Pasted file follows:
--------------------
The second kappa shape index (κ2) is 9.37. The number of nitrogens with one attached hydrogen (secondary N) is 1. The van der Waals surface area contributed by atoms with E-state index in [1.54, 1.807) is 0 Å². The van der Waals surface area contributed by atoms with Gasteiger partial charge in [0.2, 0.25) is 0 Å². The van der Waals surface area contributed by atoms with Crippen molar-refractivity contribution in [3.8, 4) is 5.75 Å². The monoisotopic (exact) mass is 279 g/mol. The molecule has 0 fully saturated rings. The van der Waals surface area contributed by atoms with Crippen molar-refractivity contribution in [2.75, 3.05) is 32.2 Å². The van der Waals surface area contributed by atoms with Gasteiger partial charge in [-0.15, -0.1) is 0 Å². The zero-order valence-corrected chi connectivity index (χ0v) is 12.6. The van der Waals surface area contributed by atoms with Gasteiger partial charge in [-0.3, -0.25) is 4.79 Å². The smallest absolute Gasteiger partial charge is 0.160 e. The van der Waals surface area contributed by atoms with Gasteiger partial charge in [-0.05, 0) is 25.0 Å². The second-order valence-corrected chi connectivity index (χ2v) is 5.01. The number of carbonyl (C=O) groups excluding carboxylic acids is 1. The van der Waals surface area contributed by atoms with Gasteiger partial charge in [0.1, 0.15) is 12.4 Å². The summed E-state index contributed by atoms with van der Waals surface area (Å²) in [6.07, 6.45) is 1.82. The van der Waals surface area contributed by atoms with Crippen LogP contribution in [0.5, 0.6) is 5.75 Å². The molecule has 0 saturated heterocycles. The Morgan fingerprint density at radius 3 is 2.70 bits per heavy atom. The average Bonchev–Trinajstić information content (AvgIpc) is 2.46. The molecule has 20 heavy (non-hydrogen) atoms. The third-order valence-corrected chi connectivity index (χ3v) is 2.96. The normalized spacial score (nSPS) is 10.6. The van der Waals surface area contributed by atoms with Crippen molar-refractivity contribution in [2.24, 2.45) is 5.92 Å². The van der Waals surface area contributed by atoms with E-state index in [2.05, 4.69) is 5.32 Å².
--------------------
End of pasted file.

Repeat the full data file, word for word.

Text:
The second kappa shape index (κ2) is 9.37. The number of nitrogens with one attached hydrogen (secondary N) is 1. The van der Waals surface area contributed by atoms with E-state index in [1.54, 1.807) is 0 Å². The van der Waals surface area contributed by atoms with Gasteiger partial charge in [0.2, 0.25) is 0 Å². The van der Waals surface area contributed by atoms with Crippen molar-refractivity contribution in [3.8, 4) is 5.75 Å². The monoisotopic (exact) mass is 279 g/mol. The molecule has 0 fully saturated rings. The van der Waals surface area contributed by atoms with Crippen molar-refractivity contribution in [2.75, 3.05) is 32.2 Å². The van der Waals surface area contributed by atoms with Gasteiger partial charge in [-0.15, -0.1) is 0 Å². The zero-order valence-corrected chi connectivity index (χ0v) is 12.6. The van der Waals surface area contributed by atoms with Gasteiger partial charge in [-0.3, -0.25) is 4.79 Å². The smallest absolute Gasteiger partial charge is 0.160 e. The van der Waals surface area contributed by atoms with Gasteiger partial charge in [-0.05, 0) is 25.0 Å². The second-order valence-corrected chi connectivity index (χ2v) is 5.01. The number of carbonyl (C=O) groups excluding carboxylic acids is 1. The van der Waals surface area contributed by atoms with Gasteiger partial charge in [0.1, 0.15) is 12.4 Å². The summed E-state index contributed by atoms with van der Waals surface area (Å²) in [6.07, 6.45) is 1.82. The van der Waals surface area contributed by atoms with Crippen LogP contribution in [0.5, 0.6) is 5.75 Å². The molecule has 0 saturated heterocycles. The Morgan fingerprint density at radius 3 is 2.70 bits per heavy atom. The average Bonchev–Trinajstić information content (AvgIpc) is 2.46. The molecule has 20 heavy (non-hydrogen) atoms. The third-order valence-corrected chi connectivity index (χ3v) is 2.96. The normalized spacial score (nSPS) is 10.6. The van der Waals surface area contributed by atoms with Crippen molar-refractivity contribution in [2.24, 2.45) is 5.92 Å². The van der Waals surface area contributed by atoms with E-state index in [2.05, 4.69) is 5.32 Å².